Court Limits Data in Eviction Cases That Firm Can Tell to Landlords

Times Staff Writer

For four years, Ruth Cisneros hunted for a better apartment for herself and her young daughter, away from what she considered a dangerous, gang-plagued area near Burbank Airport. But her applications were always turned down.

Her efforts were being thwarted, unbeknown to her, by a report on file with a Van Nuys landlord information service that said a previous landlord had tried three times to evict her. Cisneros knew the eviction attempts were part of an effort to get rid of tenants whose rent payments were publicly subsidized. But because the cases had been withdrawn by the landlord who filed them and she had never been evicted, Cisneros thought she did not need to worry.

On Tuesday, in what was said to be a significant advance for tenant rights, a Los Angeles Superior Court judge ruled that information on eviction cases that are filed but later withdrawn cannot be reported to landlords.

“I was getting blacklisted,” said Cisneros, 29. “Every time I applied for apartments, I wasn’t able to get them, even though I had prevailed in my eviction cases.”


Cisneros was one of nine plaintiffs in a case filed in 1987 against U. D. Registry, a Van Nuys firm that sells information on prospective tenants to landlords. The 12-year-old firm says it keeps records on more than a million California renters and annually receives more than 500,000 requests for information on renters from approximately 4,000 landlords.

“This will have a tremendous impact,” said attorney David S. Pallack, of San Fernando Valley Neighborhood Legal Services in Pacoima. “Many tenants have been denied housing because of U. D. Registry reports that they were involved in eviction cases . . . which the tenants won.”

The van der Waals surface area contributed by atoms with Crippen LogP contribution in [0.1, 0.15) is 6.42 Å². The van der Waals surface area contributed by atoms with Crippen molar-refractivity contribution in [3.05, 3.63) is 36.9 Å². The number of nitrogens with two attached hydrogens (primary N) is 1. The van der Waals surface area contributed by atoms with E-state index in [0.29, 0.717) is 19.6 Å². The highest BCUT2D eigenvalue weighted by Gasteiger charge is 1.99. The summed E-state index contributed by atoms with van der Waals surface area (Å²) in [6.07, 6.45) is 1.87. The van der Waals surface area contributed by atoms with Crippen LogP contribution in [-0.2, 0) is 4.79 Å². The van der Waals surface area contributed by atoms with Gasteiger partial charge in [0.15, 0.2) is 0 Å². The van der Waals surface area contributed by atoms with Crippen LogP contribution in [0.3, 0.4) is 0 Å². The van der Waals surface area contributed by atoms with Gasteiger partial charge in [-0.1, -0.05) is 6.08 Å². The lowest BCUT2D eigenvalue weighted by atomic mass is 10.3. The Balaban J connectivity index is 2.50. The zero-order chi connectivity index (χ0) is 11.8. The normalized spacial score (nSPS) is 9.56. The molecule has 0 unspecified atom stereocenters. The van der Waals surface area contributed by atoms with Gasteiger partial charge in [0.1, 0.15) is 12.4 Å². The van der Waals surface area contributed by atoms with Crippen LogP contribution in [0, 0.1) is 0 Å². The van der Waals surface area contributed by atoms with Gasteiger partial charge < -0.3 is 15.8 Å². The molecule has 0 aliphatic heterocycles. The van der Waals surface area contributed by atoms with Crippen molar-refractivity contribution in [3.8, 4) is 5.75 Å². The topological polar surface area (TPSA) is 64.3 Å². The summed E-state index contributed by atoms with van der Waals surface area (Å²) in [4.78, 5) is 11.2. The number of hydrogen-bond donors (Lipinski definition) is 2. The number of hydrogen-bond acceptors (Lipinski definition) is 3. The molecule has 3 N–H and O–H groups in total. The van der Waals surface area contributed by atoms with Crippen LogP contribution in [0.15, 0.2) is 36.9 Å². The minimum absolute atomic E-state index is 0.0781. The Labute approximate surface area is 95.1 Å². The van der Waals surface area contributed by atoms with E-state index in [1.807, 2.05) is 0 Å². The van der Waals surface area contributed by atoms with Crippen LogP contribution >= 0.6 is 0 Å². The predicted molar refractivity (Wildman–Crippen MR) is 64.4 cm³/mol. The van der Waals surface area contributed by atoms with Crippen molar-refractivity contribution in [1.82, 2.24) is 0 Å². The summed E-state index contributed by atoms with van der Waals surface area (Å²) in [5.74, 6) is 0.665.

Summary Judgment

Tuesday’s summary judgment by Judge Jerry K. Fields was a preliminary ruling in a case filed against Harvey Saltz, president of U. D. Registry, by Pallack, the Legal Aid Foundation of Los Angeles and the Western Center on Law and Poverty


The case contends that Saltz’s company, which sells information on evictions, violates the California Consumer Credit Reporting Agencies Act and other state and federal laws guaranteeing consumer rights. A trial seeking damages on behalf of the plaintiffs is scheduled for July.

But Saltz said he will appeal. “The judge’s warped reasoning, in effect, ruled that we can only report cases that the landlord wins,” he said. “That is entirely opposite of what the Legislature passed. . . .”

He said the language of the consumer law allows reporting of all cases not won outright by tenants. That includes cases filed but dismissed without a judgment, he argued.

Saltz said reports sold by his company state when a case has been dismissed or settled out of court. He said even if such cases are dismissed, a series of such cases may indicate that a prospective tenant is potentially troublesome.

But Pallack said merely reporting that an eviction case has been filed hurts a renter. “Some landlords have a policy that they won’t rent to any tenant who has been involved in an eviction case,” he said. “They don’t want to know what the facts are.”

Last March, Cisneros found a pleasant two-bedroom apartment in a security-gated building in Burbank. But she was allowed to move in only after Pallack intervened and told the manager that she could prove that she had been a good tenant and never evicted. “Today’s decision is really going to help a lot of people besides me,” she said.